Actually, we don’t use breadcrumbs. We opt instead for chia seeds.
This is because they have a high nutritional content. And they’re also pretty good at absorption so they make a good substitute.
You can’t taste them and they soften.
So, by the time your köfte is ready to eat, you won’t even know they’re there.
Making your own köfte is all about not being afraid to get your hands in there to knead your meat and spices together.
And then, of course, you need to create your little meatballs.
It doesn’t need to be an exact science.
Just try to get your meatballs roughly the same size by rolling a golf ball size amount of mixture between your hands.
Then pat it down to create a circular patty.
We like to leave our homemade köfte to chill in the fridge for an hour or so. This makes them more firm so they stay together easier when cooking.
Classic Köfte Recipe – Homemade Turkish Meatballs
- 500 grams minced beef or lamb
- 1 onion peeled & grated
- 1 clove garlic peeled & grated
- 1 egg beaten
- 1 tablespoon chia seeds
- 2 teaspoon baharat
- 1 teaspoon paprika
- 1 teaspoon ground cumin
- 1 tsp chilli optional
- salt & pepper to season
- Place all of your meatball ingredients into a bowl or onto a large plate.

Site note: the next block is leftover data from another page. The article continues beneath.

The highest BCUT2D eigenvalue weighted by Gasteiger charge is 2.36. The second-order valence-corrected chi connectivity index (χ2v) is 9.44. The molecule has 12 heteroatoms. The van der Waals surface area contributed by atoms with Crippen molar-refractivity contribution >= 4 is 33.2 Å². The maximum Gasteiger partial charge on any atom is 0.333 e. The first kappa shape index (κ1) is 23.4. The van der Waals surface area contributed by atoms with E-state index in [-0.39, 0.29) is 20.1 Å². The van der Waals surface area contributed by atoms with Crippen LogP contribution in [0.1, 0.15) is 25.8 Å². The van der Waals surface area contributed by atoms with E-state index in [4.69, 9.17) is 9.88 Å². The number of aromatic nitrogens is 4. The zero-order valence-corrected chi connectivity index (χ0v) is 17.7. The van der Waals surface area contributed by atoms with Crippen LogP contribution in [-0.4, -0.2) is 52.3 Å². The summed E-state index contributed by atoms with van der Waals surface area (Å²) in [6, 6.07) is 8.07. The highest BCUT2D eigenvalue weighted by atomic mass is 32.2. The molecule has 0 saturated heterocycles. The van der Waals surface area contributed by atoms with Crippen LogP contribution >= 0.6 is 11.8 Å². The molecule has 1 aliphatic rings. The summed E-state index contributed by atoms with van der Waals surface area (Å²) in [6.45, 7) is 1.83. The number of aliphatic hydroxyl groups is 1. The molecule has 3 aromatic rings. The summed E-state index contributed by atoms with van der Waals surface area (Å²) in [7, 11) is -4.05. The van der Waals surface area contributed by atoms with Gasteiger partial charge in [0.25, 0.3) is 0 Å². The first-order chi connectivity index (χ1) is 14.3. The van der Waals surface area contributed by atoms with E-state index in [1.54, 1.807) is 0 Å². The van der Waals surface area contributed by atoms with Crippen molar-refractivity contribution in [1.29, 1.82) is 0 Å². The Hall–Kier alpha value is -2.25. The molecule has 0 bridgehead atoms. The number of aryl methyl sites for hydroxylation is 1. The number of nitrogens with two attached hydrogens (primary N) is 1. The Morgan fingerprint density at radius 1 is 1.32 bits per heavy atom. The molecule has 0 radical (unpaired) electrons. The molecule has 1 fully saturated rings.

- Now use your hands to mix and knead the mixture.
- Knead the köfte mix for a few minutes.
- Now take a golf ball size of the mixture and roll into a ball in your hands.
- Pat it down to form a flat, circular köfte.
- Keep doing this until you have used all the meat mixture.
- You should end up with roughly 20 köfte meatballs.
- If you have time refrigerate the meatballs for at least 30 minutes to firm them up.
- When you’re ready to cook your köfte, heat a non-stick frying pan on a medium to high heat.
- Fry your köfte in batches for around 5 minutes on each side until brown.
- Rest your köfte on kitchen paper for a couple of minutes before serving.
- We use chia seeds in our köfte because of their nutritional content but you can substitute them with breadcrumbs if you like.
- There is no one true classic köfte recipe so feel free to adjust spices and seasoning to your own taste.
- We have said this köfte recipe serves 5 people. This is assuming each person has one serving of 4 köfte each and an accompaniment.
- To make köfte, lamb or beef can be used. Some butchers will mix the two for you.
As with all of our recipes, the calories are meant as a rough guide only. In Turkey, you can buy your minced beef with different levels of fat content.
- If you are using lean minced beef or lamb, add a small amount of sunflower oil to your pan before adding the köfte.
- If you are barbecuing your köfte and you are using standard minced beef or lamb, wait until your barbecue has just passed its highest heat level before placing the köfte onto the grill. The fat in the köfte can cause them to set alight.